Every backup software I've seen (even the ones that claim "continuous" protection) only backs up files periodically -- say, every 5 minutes.

What I'm looking for is true continuous backup software, i.e. software that can transparently back up files immediately before they are written to, so that I can be certain I have all the versions of a file that ever existed.

Is there any software that does this?

  • 3
    What is so mission critical that it cannot wait 5 minutes? Oct 28, 2013 at 7:20
  • How many changes can happen in 5 minutes?? This is going to put a lot of strain on any type of system.
    – StBlade
    Oct 28, 2013 at 7:22
  • @MariusMatutiae: Maybe editing a text file, as a simple example? I save after almost every line I write... a lot can happen in 5 minutes. Occasionally I end up deleting something I could have used later. Undo only helps if I haven't already undone -- but disk space is cheap so I want to just have all the copies if I can.
    – user541686
    Oct 28, 2013 at 7:23
  • @MariusMatutiae: Not to mention that I just lost some data today precisely because the system froze when my editor was writing to a file (no idea why, but that's beside the point). If the file had been backed up somewhere else the moment before it was altered, this couldn't have happened.
    – user541686
    Oct 28, 2013 at 7:27
  • I am sure there are editors saving in real time (like vim in Linux) in Windows. It seems a bit of an overkill to require real-time back-up of a system, only to save automatically your drafts. Oct 28, 2013 at 7:32

7 Answers 7


Got bad news for you - no such software exists at the moment.

I was looking for the exact same thing for myself just last month and the executive summary is that such software requires a file system filter driver to be truly real-time. No existing software implements this.

There are few that come close, but they all replicate after the change and there is always a delay involved (though with some apps the delay can be reduced to under a second).

  • What's about dropbox?
    – frugi
    Oct 28, 2013 at 12:06
  • 1
    @frugi - Same with Dropbox. It gets a notification from Windows that something has changed and then it acts on that.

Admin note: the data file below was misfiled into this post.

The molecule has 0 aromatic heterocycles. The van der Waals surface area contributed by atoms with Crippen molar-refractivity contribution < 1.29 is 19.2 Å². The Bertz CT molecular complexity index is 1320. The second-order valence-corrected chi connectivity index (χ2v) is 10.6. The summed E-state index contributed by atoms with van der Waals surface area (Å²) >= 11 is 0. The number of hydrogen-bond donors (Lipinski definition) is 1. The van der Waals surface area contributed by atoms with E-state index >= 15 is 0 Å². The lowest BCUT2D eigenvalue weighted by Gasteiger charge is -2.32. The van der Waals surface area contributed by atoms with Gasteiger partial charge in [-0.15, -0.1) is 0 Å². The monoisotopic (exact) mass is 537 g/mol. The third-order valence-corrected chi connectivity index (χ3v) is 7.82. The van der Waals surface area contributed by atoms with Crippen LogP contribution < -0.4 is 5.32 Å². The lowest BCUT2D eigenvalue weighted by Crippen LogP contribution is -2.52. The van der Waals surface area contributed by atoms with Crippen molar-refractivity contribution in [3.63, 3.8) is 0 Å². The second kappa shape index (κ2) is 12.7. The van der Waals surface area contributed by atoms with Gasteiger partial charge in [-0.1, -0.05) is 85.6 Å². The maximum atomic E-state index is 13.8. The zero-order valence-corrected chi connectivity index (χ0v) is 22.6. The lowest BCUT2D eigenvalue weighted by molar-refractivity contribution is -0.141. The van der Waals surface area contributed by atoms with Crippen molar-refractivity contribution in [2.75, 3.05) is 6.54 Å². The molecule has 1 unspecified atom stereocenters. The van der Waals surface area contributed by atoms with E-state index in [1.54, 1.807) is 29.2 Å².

– Angstrom
    Oct 28, 2013 at 12:55

In Linux systems, we used something of the sort that monitors filesystem events. Thus had a script always running, sleeping most of the time. If a specified folder had a certain event (like IN_CLOSE_WRITE or IN_MOVED_TO) we would then process the file.

The goal we had was not to back it up, but it could as well be.

You could try and search for backup solutions using inotify or such. I came up with lsyncd.


The only way I can see of doing this is to use a file system that automatically keeps old versions of files when you change them. This is called a versioning file system. There are several implementations for various operating systems (see the Wikipedia article for a list).

Note that this kind of "backup" will be stored inside the filesystem, this will use the same media (harddisk) you files use. So it will help you recover an old version of a file, but will not help in case of filesystem, media or system failure.

  • 1
    That's certainly one way, but by no means the only way. A file system filter driver would work as well.
    – user541686
    Oct 28, 2013 at 10:42

To be sure of having a copy of data immediately before or during it's been written, use RAID array.


You might want to checkout back blaze. Pretty sweet software for pretty cheap and sounds like exactly what you need. That or even dropbox will sync on every save.


  • Note that I want to sync before a save, not afterward. I don't think DropBox syncs before a save.
    – user541686
    Oct 28, 2013 at 8:02
  • @Mehrdad - If you want to sync before a save, I think you're probably SOL. That would require somehow saving an image of the file as it's stored in RAM. I don't know anything that does that.
    – Fake Name
    Oct 28, 2013 at 9:41

If you have text files which change often and are sensitive to change, you could put them in some sort of source control. The drawback is that saving the file becomes a two step operation - you would need to implement a check in as well so that all versions of the file are stored.

  • Unless you can tell me how to make the source control automatically commit my saves before I make the next one, and how this would generalize to other files, I don't think this works...
    – user541686
    Oct 28, 2013 at 10:02

The nilfs2 filesystem makes temporary snapshots several times a second, for free, due to the way it works (it keeps a detailed log of changes, and reading files actually reads that log, rather than somewhere else; the log can simply be truncated to revert to an older state). Unfortunately, it is for Linux only.

You may want to run nilfs2 on a Linux VirtualBox instance and run Samba to access the files within. This way, all your changes are instantly logged.

nilfs2 is really magical. It uses all of its free space for continuous snapshots, and only stores differences, so you get few-per-second snapshots up to days. Old snapshots will be forgotten as you add new files to clean up space. You can also tell it to never forget some snapshot, and you instantly get a permanent backup (against human error, not hardware failure), without a lengthy copy!

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